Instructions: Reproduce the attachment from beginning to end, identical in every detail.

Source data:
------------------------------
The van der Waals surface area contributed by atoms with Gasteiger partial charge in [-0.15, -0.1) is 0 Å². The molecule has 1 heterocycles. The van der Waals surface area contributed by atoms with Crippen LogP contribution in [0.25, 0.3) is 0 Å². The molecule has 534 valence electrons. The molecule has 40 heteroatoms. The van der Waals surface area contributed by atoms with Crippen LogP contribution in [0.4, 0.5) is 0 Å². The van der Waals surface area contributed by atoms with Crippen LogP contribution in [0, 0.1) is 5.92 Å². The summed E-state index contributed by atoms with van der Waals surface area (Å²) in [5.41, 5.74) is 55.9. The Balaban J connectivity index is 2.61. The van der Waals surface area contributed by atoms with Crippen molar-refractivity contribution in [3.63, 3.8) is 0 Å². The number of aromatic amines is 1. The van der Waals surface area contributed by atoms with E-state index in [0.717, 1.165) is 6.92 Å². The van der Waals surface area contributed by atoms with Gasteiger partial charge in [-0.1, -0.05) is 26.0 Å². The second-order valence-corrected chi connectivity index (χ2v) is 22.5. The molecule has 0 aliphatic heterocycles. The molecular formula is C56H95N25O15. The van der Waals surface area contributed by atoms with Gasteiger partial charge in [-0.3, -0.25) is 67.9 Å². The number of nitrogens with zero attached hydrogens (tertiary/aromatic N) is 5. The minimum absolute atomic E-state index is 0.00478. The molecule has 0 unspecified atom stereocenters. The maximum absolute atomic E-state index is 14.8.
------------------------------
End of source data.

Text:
The van der Waals surface area contributed by atoms with Gasteiger partial charge in [-0.15, -0.1) is 0 Å². The molecule has 1 heterocycles. The van der Waals surface area contributed by atoms with Crippen LogP contribution in [0.25, 0.3) is 0 Å². The molecule has 534 valence electrons. The molecule has 40 heteroatoms. The van der Waals surface area contributed by atoms with Crippen LogP contribution in [0.4, 0.5) is 0 Å². The van der Waals surface area contributed by atoms with Crippen LogP contribution in [0, 0.1) is 5.92 Å². The summed E-state index contributed by atoms with van der Waals surface area (Å²) in [5.41, 5.74) is 55.9. The Balaban J connectivity index is 2.61. The van der Waals surface area contributed by atoms with Crippen molar-refractivity contribution in [3.63, 3.8) is 0 Å². The number of aromatic amines is 1. The van der Waals surface area contributed by atoms with E-state index in [0.717, 1.165) is 6.92 Å². The van der Waals surface area contributed by atoms with Gasteiger partial charge in [-0.1, -0.05) is 26.0 Å². The second-order valence-corrected chi connectivity index (χ2v) is 22.5. The molecule has 0 aliphatic heterocycles. The molecular formula is C56H95N25O15. The van der Waals surface area contributed by atoms with Gasteiger partial charge in [-0.3, -0.25) is 67.9 Å². The number of nitrogens with zero attached hydrogens (tertiary/aromatic N) is 5. The minimum absolute atomic E-state index is 0.00478. The molecule has 0 unspecified atom stereocenters. The maximum absolute atomic E-state index is 14.8.